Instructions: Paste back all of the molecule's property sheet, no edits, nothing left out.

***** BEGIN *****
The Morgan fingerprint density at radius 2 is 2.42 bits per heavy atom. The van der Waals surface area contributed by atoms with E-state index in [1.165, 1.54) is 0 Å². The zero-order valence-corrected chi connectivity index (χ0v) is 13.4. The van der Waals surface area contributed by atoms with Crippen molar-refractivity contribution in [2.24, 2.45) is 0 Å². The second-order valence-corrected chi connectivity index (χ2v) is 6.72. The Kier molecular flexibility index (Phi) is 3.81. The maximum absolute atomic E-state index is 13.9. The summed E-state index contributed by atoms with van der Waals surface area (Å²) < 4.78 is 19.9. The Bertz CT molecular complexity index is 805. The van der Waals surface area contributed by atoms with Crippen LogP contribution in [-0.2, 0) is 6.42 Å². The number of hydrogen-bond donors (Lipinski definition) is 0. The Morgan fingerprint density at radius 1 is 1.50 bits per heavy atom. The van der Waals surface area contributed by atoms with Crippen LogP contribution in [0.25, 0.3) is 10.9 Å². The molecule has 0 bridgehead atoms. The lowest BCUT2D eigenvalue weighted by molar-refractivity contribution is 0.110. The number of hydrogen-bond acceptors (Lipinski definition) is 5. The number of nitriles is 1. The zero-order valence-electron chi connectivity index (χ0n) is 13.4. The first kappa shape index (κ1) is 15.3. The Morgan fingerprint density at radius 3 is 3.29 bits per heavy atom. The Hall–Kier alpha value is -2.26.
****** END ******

The Morgan fingerprint density at radius 2 is 2.42 bits per heavy atom. The van der Waals surface area contributed by atoms with E-state index in [1.165, 1.54) is 0 Å². The zero-order valence-corrected chi connectivity index (χ0v) is 13.4. The van der Waals surface area contributed by atoms with Crippen molar-refractivity contribution in [2.24, 2.45) is 0 Å². The second-order valence-corrected chi connectivity index (χ2v) is 6.72. The Kier molecular flexibility index (Phi) is 3.81. The maximum absolute atomic E-state index is 13.9. The summed E-state index contributed by atoms with van der Waals surface area (Å²) < 4.78 is 19.9. The Bertz CT molecular complexity index is 805. The van der Waals surface area contributed by atoms with Crippen LogP contribution in [-0.2, 0) is 6.42 Å². The number of hydrogen-bond donors (Lipinski definition) is 0. The Morgan fingerprint density at radius 1 is 1.50 bits per heavy atom. The van der Waals surface area contributed by atoms with Crippen LogP contribution in [0.25, 0.3) is 10.9 Å². The molecule has 0 bridgehead atoms. The lowest BCUT2D eigenvalue weighted by molar-refractivity contribution is 0.110. The number of hydrogen-bond acceptors (Lipinski definition) is 5. The number of nitriles is 1. The zero-order valence-electron chi connectivity index (χ0n) is 13.4. The first kappa shape index (κ1) is 15.3. The Morgan fingerprint density at radius 3 is 3.29 bits per heavy atom. The Hall–Kier alpha value is -2.26.